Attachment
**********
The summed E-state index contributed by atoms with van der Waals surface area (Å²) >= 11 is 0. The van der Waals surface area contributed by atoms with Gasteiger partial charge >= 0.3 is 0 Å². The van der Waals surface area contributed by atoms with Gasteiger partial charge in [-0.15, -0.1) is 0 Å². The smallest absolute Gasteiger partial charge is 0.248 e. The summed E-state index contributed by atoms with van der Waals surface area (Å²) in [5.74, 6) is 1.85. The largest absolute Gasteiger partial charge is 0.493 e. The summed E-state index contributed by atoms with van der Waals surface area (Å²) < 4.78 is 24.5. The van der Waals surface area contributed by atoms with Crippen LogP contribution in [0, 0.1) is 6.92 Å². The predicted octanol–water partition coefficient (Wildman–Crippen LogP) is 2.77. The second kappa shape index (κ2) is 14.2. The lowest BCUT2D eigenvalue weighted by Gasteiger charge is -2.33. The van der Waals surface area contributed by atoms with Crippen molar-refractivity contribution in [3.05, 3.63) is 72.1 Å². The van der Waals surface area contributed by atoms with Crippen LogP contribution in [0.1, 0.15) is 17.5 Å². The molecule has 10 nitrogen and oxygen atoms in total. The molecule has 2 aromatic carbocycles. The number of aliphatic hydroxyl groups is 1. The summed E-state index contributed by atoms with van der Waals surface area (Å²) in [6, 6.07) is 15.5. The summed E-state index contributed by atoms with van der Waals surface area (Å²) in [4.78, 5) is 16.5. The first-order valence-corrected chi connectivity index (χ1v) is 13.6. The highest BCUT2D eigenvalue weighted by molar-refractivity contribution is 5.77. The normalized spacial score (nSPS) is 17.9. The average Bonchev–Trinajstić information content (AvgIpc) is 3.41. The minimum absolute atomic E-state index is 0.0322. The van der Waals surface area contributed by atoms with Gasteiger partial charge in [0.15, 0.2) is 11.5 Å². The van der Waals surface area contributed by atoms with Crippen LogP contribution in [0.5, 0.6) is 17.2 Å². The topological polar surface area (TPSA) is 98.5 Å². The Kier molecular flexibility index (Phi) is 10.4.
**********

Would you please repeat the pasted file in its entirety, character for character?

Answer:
The summed E-state index contributed by atoms with van der Waals surface area (Å²) >= 11 is 0. The van der Waals surface area contributed by atoms with Gasteiger partial charge >= 0.3 is 0 Å². The van der Waals surface area contributed by atoms with Gasteiger partial charge in [-0.15, -0.1) is 0 Å². The smallest absolute Gasteiger partial charge is 0.248 e. The summed E-state index contributed by atoms with van der Waals surface area (Å²) in [5.74, 6) is 1.85. The largest absolute Gasteiger partial charge is 0.493 e. The summed E-state index contributed by atoms with van der Waals surface area (Å²) < 4.78 is 24.5. The van der Waals surface area contributed by atoms with Crippen LogP contribution in [0, 0.1) is 6.92 Å². The predicted octanol–water partition coefficient (Wildman–Crippen LogP) is 2.77. The second kappa shape index (κ2) is 14.2. The lowest BCUT2D eigenvalue weighted by Gasteiger charge is -2.33. The van der Waals surface area contributed by atoms with Crippen molar-refractivity contribution in [3.05, 3.63) is 72.1 Å². The van der Waals surface area contributed by atoms with Crippen LogP contribution in [0.1, 0.15) is 17.5 Å². The molecule has 10 nitrogen and oxygen atoms in total. The molecule has 2 aromatic carbocycles. The number of aliphatic hydroxyl groups is 1. The summed E-state index contributed by atoms with van der Waals surface area (Å²) in [6, 6.07) is 15.5. The summed E-state index contributed by atoms with van der Waals surface area (Å²) in [4.78, 5) is 16.5. The first-order valence-corrected chi connectivity index (χ1v) is 13.6. The highest BCUT2D eigenvalue weighted by molar-refractivity contribution is 5.77. The normalized spacial score (nSPS) is 17.9. The average Bonchev–Trinajstić information content (AvgIpc) is 3.41. The minimum absolute atomic E-state index is 0.0322. The van der Waals surface area contributed by atoms with Gasteiger partial charge in [0.15, 0.2) is 11.5 Å². The van der Waals surface area contributed by atoms with Crippen LogP contribution in [0.5, 0.6) is 17.2 Å². The topological polar surface area (TPSA) is 98.5 Å². The Kier molecular flexibility index (Phi) is 10.4.